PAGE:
Leaning Back on God

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Prayer is not a way of making use of God; prayer is a way of offering ourselves to God in order that He should be able to make use of us. It may be that one of our great faults in prayer is that we talk too much and listen too little. When prayer is at its highest we wait in silence for God’s voice to us; we linger in His presence for His peace and His power to flow over us and around us; we lean back in His everlasting arms and feel the serenity of perfect security in Him.

–William Barclay,
The Plain Man’s Book of Prayers

Joining the conversation

2014-01-01-looking out-crop-windows on right-640x480Take the Gospel in hand. Here is a letter God sends you in friendship today. Let no person, no pretext, stop you from listening to this Word, from joining in this intimate conversation.

—Servias Pinckaers

 

Image: Jeremy Sutton

The other point of view

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The moment you wake up each morning, all your wishes and hopes for the day rush at you like wild animals. And the first job each morning consists in shoving it all back; in listening to that other voice, taking that other point of view, letting that other, larger, stronger, quieter life come flowing in.

– C. S. Lewis

Walking past burning bushes

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We must be open
to the possibility of God
addressing us in whatever way
he chooses or we may walk
right past a burning bush.

–Dallas A. Willard

Image: Jason Vandehey

Listen for Him

17582_603996602948044_422615885_nTHE QUESTION is not whether the things that happen to you are chance things or God’s things because, of course, they are both at once. There is no chance thing through which God cannot speak—even the walk from the house to the garage that you have walked ten thousand times before, even the moments when you cannot believe there is a God who speaks at all anywhere. He speaks, I believe, and the words he speaks are incarnate in the flesh and blood of our selves and of our own footsore and sacred journeys.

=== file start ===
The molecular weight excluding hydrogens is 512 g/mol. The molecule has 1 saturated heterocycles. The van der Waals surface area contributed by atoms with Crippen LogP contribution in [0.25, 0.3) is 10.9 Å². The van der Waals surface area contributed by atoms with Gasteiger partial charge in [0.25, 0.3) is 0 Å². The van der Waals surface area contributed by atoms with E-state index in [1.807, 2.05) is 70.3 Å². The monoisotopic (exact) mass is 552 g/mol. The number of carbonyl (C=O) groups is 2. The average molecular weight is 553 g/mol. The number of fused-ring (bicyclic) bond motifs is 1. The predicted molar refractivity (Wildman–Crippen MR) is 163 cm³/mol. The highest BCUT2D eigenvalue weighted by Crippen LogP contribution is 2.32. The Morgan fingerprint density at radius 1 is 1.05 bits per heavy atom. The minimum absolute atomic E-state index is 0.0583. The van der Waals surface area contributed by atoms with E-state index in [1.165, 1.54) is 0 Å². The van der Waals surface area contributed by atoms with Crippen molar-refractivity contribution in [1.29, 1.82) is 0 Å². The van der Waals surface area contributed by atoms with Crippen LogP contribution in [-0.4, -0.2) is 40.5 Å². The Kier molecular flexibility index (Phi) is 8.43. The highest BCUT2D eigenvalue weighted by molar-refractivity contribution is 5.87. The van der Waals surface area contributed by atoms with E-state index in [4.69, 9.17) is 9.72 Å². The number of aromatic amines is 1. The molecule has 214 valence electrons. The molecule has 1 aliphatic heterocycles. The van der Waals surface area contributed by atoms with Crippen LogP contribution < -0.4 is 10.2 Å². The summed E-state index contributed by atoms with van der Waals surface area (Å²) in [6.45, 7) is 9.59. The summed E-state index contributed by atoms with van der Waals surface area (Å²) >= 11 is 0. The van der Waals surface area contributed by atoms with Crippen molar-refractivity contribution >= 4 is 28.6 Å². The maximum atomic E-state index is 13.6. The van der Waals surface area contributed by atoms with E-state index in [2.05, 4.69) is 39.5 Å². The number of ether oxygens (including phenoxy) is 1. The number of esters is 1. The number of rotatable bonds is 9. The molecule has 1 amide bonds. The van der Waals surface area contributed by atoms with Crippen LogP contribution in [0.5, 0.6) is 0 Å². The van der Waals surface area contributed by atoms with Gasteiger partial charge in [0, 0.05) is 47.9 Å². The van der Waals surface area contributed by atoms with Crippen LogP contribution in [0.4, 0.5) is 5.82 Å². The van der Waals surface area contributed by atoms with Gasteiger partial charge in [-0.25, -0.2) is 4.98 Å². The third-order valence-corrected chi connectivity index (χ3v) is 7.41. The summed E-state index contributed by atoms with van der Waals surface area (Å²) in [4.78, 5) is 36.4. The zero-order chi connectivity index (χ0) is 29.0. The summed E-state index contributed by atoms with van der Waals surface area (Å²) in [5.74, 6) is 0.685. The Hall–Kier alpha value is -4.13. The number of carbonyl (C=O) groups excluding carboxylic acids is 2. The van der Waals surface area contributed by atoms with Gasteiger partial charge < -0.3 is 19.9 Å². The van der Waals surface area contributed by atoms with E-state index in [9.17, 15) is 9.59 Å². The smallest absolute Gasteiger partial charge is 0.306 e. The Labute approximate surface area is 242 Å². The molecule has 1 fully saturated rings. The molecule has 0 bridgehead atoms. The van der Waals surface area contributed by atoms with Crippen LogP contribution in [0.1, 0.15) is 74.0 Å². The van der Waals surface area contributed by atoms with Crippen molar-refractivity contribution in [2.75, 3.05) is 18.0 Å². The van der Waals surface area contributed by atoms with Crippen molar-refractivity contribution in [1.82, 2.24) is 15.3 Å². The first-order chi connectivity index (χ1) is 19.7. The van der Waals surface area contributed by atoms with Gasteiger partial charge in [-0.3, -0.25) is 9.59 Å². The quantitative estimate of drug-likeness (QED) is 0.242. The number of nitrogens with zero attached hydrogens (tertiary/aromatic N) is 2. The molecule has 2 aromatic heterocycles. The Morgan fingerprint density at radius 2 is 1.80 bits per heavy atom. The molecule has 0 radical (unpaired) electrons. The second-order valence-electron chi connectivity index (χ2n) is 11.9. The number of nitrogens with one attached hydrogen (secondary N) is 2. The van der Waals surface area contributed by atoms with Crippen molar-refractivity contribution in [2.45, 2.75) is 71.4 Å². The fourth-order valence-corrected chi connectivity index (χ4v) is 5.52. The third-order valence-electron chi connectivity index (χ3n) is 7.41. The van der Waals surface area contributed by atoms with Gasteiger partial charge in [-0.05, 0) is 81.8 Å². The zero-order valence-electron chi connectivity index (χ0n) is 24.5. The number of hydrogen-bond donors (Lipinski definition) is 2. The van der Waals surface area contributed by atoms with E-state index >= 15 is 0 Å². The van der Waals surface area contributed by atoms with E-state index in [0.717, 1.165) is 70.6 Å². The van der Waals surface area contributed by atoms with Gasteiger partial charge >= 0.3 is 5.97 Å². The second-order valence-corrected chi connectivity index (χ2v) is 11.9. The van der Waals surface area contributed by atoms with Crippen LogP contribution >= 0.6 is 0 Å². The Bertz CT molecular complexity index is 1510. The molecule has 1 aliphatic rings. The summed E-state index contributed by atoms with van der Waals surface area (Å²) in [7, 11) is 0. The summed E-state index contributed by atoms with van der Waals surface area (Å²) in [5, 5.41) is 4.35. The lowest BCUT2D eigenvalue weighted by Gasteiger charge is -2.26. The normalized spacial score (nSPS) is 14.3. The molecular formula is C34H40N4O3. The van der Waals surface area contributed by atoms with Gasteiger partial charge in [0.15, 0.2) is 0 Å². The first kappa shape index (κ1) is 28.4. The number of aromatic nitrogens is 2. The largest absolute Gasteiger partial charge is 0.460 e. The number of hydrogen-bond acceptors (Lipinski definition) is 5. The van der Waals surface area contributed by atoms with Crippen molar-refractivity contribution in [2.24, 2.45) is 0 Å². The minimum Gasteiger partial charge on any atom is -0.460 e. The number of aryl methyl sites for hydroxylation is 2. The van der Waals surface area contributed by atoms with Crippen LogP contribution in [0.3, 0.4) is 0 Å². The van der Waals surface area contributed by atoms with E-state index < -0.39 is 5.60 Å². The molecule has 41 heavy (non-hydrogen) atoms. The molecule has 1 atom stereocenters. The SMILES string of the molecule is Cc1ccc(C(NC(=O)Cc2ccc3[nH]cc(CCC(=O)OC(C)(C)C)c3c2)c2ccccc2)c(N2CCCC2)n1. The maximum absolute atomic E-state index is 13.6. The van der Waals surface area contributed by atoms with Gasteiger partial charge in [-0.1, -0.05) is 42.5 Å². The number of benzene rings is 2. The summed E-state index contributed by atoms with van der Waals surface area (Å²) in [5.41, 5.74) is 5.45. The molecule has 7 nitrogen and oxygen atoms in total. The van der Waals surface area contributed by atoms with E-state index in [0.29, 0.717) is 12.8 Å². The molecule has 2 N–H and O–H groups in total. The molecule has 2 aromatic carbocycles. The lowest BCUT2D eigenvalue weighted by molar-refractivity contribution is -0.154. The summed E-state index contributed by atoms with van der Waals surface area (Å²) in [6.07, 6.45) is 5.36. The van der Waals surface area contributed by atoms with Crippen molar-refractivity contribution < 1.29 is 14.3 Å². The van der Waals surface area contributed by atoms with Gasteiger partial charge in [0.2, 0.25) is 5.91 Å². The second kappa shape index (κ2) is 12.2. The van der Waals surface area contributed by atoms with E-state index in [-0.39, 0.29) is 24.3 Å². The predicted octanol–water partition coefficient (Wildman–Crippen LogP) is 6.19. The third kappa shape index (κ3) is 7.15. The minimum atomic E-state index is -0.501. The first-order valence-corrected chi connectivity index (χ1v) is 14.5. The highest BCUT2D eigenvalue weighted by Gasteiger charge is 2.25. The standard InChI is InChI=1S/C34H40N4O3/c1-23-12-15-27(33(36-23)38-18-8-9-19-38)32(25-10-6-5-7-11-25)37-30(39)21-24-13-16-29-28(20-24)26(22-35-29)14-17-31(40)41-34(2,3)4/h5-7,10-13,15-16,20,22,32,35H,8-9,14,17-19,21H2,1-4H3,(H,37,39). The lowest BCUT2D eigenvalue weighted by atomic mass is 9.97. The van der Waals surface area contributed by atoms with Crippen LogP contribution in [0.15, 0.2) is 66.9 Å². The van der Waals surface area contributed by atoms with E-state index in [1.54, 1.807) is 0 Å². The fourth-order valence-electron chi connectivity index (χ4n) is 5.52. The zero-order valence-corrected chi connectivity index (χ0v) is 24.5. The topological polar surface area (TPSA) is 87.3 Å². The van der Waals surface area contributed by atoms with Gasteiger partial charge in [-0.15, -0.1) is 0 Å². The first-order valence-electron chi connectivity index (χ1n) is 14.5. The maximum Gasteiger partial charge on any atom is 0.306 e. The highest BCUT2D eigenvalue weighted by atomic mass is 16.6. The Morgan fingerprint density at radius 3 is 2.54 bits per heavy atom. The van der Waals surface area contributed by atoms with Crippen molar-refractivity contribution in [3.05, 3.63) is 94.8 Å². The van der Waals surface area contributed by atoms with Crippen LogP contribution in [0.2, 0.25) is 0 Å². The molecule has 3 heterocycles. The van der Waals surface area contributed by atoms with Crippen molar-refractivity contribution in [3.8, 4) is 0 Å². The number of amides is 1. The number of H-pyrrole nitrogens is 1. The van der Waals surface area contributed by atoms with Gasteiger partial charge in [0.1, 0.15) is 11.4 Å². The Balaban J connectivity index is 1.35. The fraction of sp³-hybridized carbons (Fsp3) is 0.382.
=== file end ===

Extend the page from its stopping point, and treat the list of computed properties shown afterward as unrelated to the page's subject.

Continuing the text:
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We cannot live our lives constantly looking back, listening back, lest we be turned to pillars of longing and regret, but to live without listening at all is to live deaf to the fullness of the music. Sometimes we avoid listening for fear of what we may hear, sometimes for fear that we may hear nothing at all but the empty rattle of our own feet on the pavement.

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But be not affeard, says Caliban, nor is he the only one to say it. “Be not afraid,” says another, “for lo, I am with you always, even unto the end of the world.” He says he is with us on our journeys. He says he has been with us since each of our journeys began. Listen for him. Listen to the sweet and bitter airs of your present and your past for the sound of him.

–Frederick Buechner
The Sacred Journey

What next?

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If you are weary of some sleepy form of devotion, probably God is as weary of it as you are.

All during the day, in the chinks of time between the things we find ourselves obliged to do, there are the moments when our minds ask: ‘What next?’ In these chinks of time, ask Him: ‘Lord, think Your thoughts in my mind. What is on Your mind for me to do now?’ When we ask Christ, ‘What next?’ we tune in and give Him a chance to pour His ideas through our enkindled imagination. If we persist, it becomes a habit.

The trouble with nearly everybody who prays is that he says “Amen” and runs away before God has a chance to reply. Listening to God is far more important than giving Him your ideas.

–Frank C. Laubach
(1884 – 1970)

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